Most seizures generally end after a few minutes, but when a seizure or epileptic fit occurs, it is important to know what steps to take. Here is a brief epilepsy first-aid protocol:

  • You will likely need to stay with the person until the seizure is over and they are fully awake. Afterwards, it is a good idea to help the person sit safely. After the person is able to communicate, inform them they had a seizure.
  • Be sure to comfort the person, and make sure they are wearing a medical bracelet with any emergency information.
  • It is also important that you remain calm, and keep others in the area calm as well. If the person is not at home, make sure they get home safely.

How Epilepsy Is Treated?

The most common epilepsy treatment methods include anti-seizure or anti-epileptic medications. Some of the most common medications include carbamazepine, diazepam, lorazepam, eslicarbazepine acetate, felbamate, or ethosuximide. Some side effects may include decreased cognitive function, kidney or liver failure, hair loss, fatigue, blurry vision, double vision, stomach upset, or sleepiness.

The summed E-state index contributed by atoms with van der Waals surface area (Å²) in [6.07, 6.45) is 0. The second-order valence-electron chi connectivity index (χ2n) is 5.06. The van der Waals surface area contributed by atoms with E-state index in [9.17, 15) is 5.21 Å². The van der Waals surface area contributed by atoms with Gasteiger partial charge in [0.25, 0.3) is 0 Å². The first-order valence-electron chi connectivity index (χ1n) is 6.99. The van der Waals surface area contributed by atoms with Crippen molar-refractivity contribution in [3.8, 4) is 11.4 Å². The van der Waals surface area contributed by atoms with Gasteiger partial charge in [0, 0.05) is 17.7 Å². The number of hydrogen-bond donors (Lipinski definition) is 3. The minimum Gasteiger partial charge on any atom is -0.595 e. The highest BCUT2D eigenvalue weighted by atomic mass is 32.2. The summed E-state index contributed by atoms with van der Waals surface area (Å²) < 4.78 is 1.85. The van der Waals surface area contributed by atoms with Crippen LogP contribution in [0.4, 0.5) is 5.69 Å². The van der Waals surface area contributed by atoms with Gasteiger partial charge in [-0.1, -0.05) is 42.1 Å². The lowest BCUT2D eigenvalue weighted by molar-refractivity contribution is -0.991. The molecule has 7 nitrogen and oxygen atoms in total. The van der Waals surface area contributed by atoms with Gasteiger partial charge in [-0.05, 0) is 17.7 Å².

Music Therapy for Epilepsy

Anti-epileptic drugs may not work for everyone. Luckily, there are other options available, including music therapy.

Recently, I reported on research from the Ohio State University Wexner Medical Center that was presented at the American Psychological Association’s 123rd Annual Convention in Toronto, Canada. Researchers found that music therapy can effectively increase the levels of brainwave activity. It is an important finding, since epileptic brains often react differently to music. Also, the auditory cortex of the temporal lobe is where music is processed. This is important for partial seizures, like temporal lobe epilepsy, that originate in the temporal lobe.

In the study, data was collected from 21 epileptic patients at the Ohio State University Wexner Medical Center by using an electroencephalogram (EEG) to record and detect their electrical brain activity. The brainwave activity was tested while listening to 10 minutes of silence, then either Mozart’s “Sonata in D Major,” “Andante Movement II (K448),” or John Coltrane’s version of “My Favorite Things.” The participants then listened to another 10 minutes of silence, a second musical piece, and a third 10-minute period of silence.